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Debra Hindlemann Webster
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I suppose it begins with the book jacket, which is elegant, no-nonsense, and straightforward. The content of the book only gets better from there. Mr. Maimon (as I refer to him), happens to be one of my heroes. This volume, which is thorough, laced with appositives and careful elucidating explanations, clearly defines why I feel the way I do.
The author is succinct, logical, exceedingly well organized--no doubt Maimonidean himself--and the book, in my opinion, is exquisitely sensitive to Maimon the man, as well as to the philosopher/logician/astronomer/physician. The book covers his entire life in the initial biographical chapter that is about one quarter of the book. The rest of the book is devoted to Maimonides' most significant works--his "Commentary on the Mishneh," "The Commandments," "The Mishneh Torah" and "The Guide for the Perplexed." Halbertal refers to additional compositions; however, the focus of the book is primarily reflective of these--the best, most influential, and most powerful of Maimonides' writings.
Maimonides, himself, in addition to his incredible mind, was funny, sarcastic, brash, impatient, rude; in short, he was straightforward to a fault, and had no positive sentiment for the "stupid" or the "foolish," as he referred to them. It is important to note that he was as caring and feeling about those whom he loved, as he was passionate about those whose ire he raised. The author covers all aspects of this extraordinarily gifted gentleman; not infrequently exasperating in his insistence that his way was the right and only way: At one moment, Halbertal actually refers to Maimon's behavior as that of a "harebrained amateur!" (This, to add depth of thought, and chuckles, too, regarding the most profound of all medieval thinkers).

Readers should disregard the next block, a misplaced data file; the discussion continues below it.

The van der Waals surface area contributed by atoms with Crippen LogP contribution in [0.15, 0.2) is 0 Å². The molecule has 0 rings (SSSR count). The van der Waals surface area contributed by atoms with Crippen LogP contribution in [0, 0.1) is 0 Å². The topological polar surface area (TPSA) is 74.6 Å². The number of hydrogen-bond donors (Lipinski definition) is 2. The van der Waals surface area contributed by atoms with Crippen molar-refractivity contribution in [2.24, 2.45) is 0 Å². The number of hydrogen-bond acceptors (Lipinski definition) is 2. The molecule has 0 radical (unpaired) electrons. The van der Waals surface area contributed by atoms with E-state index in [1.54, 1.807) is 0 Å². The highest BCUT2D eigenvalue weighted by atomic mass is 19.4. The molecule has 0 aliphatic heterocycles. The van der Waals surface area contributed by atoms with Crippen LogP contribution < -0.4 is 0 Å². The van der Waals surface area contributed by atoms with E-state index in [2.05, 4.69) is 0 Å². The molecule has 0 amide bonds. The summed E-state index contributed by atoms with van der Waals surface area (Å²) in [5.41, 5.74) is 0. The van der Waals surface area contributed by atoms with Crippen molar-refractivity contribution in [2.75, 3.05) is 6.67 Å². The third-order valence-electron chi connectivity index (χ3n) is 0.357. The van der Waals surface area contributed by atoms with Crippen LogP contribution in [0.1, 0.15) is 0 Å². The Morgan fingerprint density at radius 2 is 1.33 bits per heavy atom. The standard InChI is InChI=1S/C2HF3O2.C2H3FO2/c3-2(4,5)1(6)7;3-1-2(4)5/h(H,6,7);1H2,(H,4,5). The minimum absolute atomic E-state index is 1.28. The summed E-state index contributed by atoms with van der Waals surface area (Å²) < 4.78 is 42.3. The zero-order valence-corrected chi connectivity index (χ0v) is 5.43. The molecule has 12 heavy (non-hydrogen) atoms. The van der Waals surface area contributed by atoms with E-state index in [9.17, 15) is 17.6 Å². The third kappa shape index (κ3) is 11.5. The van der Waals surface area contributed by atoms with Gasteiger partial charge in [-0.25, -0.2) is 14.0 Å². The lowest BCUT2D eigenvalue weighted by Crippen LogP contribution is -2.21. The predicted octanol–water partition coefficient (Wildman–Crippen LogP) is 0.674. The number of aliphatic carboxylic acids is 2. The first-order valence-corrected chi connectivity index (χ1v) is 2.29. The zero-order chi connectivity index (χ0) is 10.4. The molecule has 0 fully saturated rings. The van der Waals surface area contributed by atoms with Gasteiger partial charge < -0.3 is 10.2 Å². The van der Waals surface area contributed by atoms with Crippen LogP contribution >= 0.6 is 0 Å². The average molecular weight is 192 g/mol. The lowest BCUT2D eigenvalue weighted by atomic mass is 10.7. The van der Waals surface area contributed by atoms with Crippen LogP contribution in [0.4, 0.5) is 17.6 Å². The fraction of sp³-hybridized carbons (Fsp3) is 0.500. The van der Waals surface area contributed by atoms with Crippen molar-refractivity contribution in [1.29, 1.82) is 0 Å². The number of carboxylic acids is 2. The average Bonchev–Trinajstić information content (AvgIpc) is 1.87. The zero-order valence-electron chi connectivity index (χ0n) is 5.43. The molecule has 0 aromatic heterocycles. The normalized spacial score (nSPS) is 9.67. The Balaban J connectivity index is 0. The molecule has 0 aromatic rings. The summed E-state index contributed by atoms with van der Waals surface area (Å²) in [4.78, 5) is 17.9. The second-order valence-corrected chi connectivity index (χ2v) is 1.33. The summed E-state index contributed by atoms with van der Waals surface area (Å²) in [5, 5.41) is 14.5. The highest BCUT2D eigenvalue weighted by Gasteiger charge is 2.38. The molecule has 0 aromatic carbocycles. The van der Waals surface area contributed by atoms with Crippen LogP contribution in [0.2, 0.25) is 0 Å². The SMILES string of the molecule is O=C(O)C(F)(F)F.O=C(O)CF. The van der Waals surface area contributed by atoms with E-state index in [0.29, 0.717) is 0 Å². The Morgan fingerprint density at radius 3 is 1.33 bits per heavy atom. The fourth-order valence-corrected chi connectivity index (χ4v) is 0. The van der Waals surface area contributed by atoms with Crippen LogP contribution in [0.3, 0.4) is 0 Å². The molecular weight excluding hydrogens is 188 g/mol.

I think one has to be a little bit peculiar to relish such a book as this--printed by Princeton, that seems to do a wonderful job of choosing its authors--because Maimonides in today's world, by many would be deemed as somewhat esoteric; even among Jews, themselves. Mr. Maimon took no prisoners when he wrote, slammed head-on into the established Jewish scholars of his day; and those with whom he took issue, all the way back to the time of the "other" Moses. Had he been burned at the stake or excommunicated, it would have been fitting, albeit so hideously wrong. However for me, being an eccentric, I fairly swoon over his principles: Provincially Jewish to the core; but grounded, developed, and enhanced by the classical thinkers of Greece, Rome, and the golden age of Islam.
I say this book "rocks."
It is at once an introduction to the magnificence of Maimonides, and it is a summation, too; depending upon the reader. For the novice such as myself, who craves information about Mr. Maimon, Halbertal's volume is superb. I would imagine that for the knowledgeable reader, "Maimonides: Life and Thought" would be a sublime refresher, synthesizer, and assistant with insightful information.
It's tough going on the one hand; I find myself wanting the primary sources. On the other, it's deliciously rich, beautifully written, not without witty similes and metaphors. It's terrific! What can I say? As for the translator (the book was originally published in 2009, in Hebrew), the 2014 (yes) English edition's eloquence is clean, fluid, and filled with fun vocabulary to delight: Three cheers for Joel Linsider!
So for me, I think "Maimonides: Life and Thought," by Moshe Halbertal, is a million times better than any Harry Potter tome; and between us, many times more spellbinding... Enjoy.